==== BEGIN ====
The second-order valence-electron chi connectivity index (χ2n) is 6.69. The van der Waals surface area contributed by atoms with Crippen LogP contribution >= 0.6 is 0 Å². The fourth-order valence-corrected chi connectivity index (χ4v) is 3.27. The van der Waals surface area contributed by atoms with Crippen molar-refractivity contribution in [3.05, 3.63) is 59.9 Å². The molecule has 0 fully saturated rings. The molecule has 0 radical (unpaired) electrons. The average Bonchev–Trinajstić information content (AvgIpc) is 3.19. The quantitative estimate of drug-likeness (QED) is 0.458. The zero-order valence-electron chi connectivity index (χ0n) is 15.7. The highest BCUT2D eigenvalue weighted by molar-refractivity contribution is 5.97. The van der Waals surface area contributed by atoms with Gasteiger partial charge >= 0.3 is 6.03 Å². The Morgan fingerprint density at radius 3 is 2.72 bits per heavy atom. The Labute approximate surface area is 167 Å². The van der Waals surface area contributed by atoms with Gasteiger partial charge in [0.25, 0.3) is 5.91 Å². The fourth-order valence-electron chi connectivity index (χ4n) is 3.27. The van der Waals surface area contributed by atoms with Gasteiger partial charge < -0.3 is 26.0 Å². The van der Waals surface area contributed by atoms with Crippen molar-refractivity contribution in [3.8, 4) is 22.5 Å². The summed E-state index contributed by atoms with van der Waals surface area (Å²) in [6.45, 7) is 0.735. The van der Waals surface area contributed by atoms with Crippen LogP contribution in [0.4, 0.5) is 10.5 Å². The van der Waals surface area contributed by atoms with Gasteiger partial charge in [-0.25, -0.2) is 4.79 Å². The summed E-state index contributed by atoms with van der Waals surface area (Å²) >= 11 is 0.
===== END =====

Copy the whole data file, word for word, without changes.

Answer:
The second-order valence-electron chi connectivity index (χ2n) is 6.69. The van der Waals surface area contributed by atoms with Crippen LogP contribution >= 0.6 is 0 Å². The fourth-order valence-corrected chi connectivity index (χ4v) is 3.27. The van der Waals surface area contributed by atoms with Crippen molar-refractivity contribution in [3.05, 3.63) is 59.9 Å². The molecule has 0 fully saturated rings. The molecule has 0 radical (unpaired) electrons. The average Bonchev–Trinajstić information content (AvgIpc) is 3.19. The quantitative estimate of drug-likeness (QED) is 0.458. The zero-order valence-electron chi connectivity index (χ0n) is 15.7. The highest BCUT2D eigenvalue weighted by molar-refractivity contribution is 5.97. The van der Waals surface area contributed by atoms with Gasteiger partial charge >= 0.3 is 6.03 Å². The Morgan fingerprint density at radius 3 is 2.72 bits per heavy atom. The Labute approximate surface area is 167 Å². The van der Waals surface area contributed by atoms with Gasteiger partial charge in [0.25, 0.3) is 5.91 Å². The fourth-order valence-electron chi connectivity index (χ4n) is 3.27. The van der Waals surface area contributed by atoms with Gasteiger partial charge < -0.3 is 26.0 Å². The van der Waals surface area contributed by atoms with Crippen molar-refractivity contribution in [3.8, 4) is 22.5 Å². The summed E-state index contributed by atoms with van der Waals surface area (Å²) in [6.45, 7) is 0.735. The van der Waals surface area contributed by atoms with Crippen LogP contribution in [0.4, 0.5) is 10.5 Å². The van der Waals surface area contributed by atoms with Gasteiger partial charge in [-0.25, -0.2) is 4.79 Å². The summed E-state index contributed by atoms with van der Waals surface area (Å²) >= 11 is 0.